Posts Tagged ‘mentorship’

Sharon Kim is associate professor of sociology at Calstate Fullerton, a mom of two boys, ages 11 and 15, and author of Faith of Our Own, a book about 2nd generation spirituality in Korean American churches.  She is heavily involved in ministry, as her husband is the senior pastor of Garden Christian Fellowship. In her free time, Sharon enjoys spending time with family, reading good Christian books, and traveling.

Who have been key and influential leaders/role models for you, and how have they shaped who you are today?

Many strong, Christian women have had an impact on my life.  When I was an undergraduate, I attended Berkland Baptist church, and one of my mentors there was Rebecca Kim, who was a great Bible teacher and a great role model. (more…)

Read Full Post »

Photo by kevindooley

By Young Lee Hertig, as published in CBE‘s Arise E-Newsletter

Every leader can point to numerous mentors who have refreshed and renewed them like an oasis in the desert. These are people who foresee our potential and guide us to reach our God-given calling in life. My PhD mentor, Paul G. Hiebert, was a third-generation Mennonite missionary to India and a professor at Fuller Theological Seminary in the 1980s and 1990s. (more…)

Read Full Post »

Photo by quapan

By Joy Wong

In an effort to expand the voices on our blog, we’ve been interviewing Asian American women leaders.  In November 2010, we posted our first “spotlight interview” entry (and we’ve been posting one a month ever since).  Then this past March, we interviewed for and posted our first “shared insights” entry, now also a regular entry on our blog.  I’d now like to propose yet another addition: a “Question” entry.  Let me explain why. (more…)

Read Full Post »

Hannah Lee is currently serving as Children’s Pastor at Korean Church of Southwest Los Angeles.  She also participates in a ministry called InnerChange in downtown LA, and works part-time at a missionary organization called KIBI (Korea-Israel Bible Institute).  She recently received a masters degree in the School of Intercultural Studies at Fuller Theological Seminary.  In her spare time, Hannah enjoys singing, dancing, hip-hop, and photography, especially photographing food. (more…)

Read Full Post »

Photo by db photographs

by Melanie Mar Chow

As noted on the introductory materials on this blog, AAWOL exists to “gather evangelical Asian American women for leadership renewal and development.” As I pondered what content to include, I realized that this blog can be a place for “cyber gathering” and, as such, a resource for leadership development.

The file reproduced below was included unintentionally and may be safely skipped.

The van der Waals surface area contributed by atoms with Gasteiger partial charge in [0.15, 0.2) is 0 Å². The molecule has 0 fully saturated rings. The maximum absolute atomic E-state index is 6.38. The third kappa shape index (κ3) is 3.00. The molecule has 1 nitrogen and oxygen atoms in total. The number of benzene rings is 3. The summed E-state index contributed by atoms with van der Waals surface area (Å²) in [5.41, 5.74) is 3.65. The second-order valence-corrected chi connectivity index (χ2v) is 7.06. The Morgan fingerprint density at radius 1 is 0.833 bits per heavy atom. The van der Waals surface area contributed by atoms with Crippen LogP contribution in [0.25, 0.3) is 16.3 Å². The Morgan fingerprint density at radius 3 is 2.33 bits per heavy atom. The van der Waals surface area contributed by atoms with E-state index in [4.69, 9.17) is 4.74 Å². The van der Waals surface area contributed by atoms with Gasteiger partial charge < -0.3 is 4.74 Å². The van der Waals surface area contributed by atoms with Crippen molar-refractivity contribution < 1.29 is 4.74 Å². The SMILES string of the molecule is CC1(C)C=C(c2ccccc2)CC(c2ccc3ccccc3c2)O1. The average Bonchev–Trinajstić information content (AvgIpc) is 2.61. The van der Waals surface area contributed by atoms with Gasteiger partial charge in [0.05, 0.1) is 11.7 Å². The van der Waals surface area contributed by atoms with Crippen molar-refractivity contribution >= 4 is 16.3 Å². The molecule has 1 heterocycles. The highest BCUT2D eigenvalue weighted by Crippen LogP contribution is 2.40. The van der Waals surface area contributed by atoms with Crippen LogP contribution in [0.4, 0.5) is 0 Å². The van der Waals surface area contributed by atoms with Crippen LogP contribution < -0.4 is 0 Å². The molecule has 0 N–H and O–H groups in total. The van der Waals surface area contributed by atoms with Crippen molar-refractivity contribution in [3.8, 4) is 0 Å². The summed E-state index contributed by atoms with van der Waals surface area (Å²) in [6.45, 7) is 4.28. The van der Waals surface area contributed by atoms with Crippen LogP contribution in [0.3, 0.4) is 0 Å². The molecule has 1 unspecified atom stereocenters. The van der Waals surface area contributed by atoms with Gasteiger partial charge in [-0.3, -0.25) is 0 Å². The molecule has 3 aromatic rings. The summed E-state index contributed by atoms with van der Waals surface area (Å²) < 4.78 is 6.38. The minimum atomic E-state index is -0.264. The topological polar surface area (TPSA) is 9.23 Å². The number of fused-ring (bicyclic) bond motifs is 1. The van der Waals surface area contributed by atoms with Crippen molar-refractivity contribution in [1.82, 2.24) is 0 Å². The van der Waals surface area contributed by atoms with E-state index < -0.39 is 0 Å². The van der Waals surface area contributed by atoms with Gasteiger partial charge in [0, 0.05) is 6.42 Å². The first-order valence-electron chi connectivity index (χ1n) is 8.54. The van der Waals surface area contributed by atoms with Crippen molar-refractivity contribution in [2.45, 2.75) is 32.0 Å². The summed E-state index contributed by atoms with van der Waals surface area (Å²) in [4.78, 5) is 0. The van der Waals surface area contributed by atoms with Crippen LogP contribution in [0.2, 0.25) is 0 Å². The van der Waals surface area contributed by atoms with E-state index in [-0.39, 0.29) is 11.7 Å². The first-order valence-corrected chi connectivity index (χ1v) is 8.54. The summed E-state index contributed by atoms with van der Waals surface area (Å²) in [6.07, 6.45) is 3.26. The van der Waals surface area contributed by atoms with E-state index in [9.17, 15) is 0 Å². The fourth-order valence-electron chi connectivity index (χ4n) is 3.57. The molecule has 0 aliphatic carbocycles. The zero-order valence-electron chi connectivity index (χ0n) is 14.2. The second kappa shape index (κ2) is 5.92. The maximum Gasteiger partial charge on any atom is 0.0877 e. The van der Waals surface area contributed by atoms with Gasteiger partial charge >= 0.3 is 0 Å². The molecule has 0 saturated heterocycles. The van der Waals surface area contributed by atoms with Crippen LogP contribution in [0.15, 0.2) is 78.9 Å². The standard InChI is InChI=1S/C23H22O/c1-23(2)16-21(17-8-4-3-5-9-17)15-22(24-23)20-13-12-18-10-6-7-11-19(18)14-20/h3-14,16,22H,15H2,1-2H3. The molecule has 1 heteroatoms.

“How?” you may ask.

As I mentioned in my previous post, AAWOL has been for me a place to explore the truth of what it means for Asian American women to serve in leadership. (more…)

Read Full Post »

(left to right) Tita Valeriano, Grace Choi Kim, and Beverly Chen

by Beverly Chen

I met many challenges as the oldest child of immigrant parents.  One of the major challenges was being forced to take on parental responsibilities for my younger sister because my parents were busy working long hours at their restaurant. (more…)

Read Full Post »

Photo by milabrya

by Joy Wong

Many years ago, God put on my heart the need for Asian American women mentorship.  At the time, I was one of four worship leaders at an Asian church, and the only female worship leader.  At the monthly worship leaders’ meeting, it became very apparent that my struggles and insecurities as a female worship leader were very different from those of my male counterparts. (more…)

Read Full Post »

Photo by Sweet Trade Photography

by Debbie Gin

I used to question my integrity a lot.  I felt twinges of shame whenever I interacted with people because I thought I wasn’t “the real me” in every context.  I behaved one way with my peers, another way with my family, and yet another way with my professors. I thought of myself as a fraud, a chameleon, easily changed by the presenting situation. At times, I even wondered whether I was “prostituting” myself out, becoming whatever my context needed me to be.

I also felt pressure to find my own path but felt conflicted on several levels. On the one hand, I resented my parents’ strong influence and expectations; (more…)

Read Full Post »

by Young Lee Hertig

I started teaching at a seminary in the summer of 1992, a few months after the verdict in the Rodney King trial exploded into what is now commonly known as the L.A. Riots.  I watched as African-American anger – triggered by an unjust verdict rendered by an all-white jury – directed its wrath at Korean-owned mom-and-pop shops.  I watched powerlessly as my city burned even as signs of the cross hung high in every street corner. (more…)

Read Full Post »

%d bloggers like this: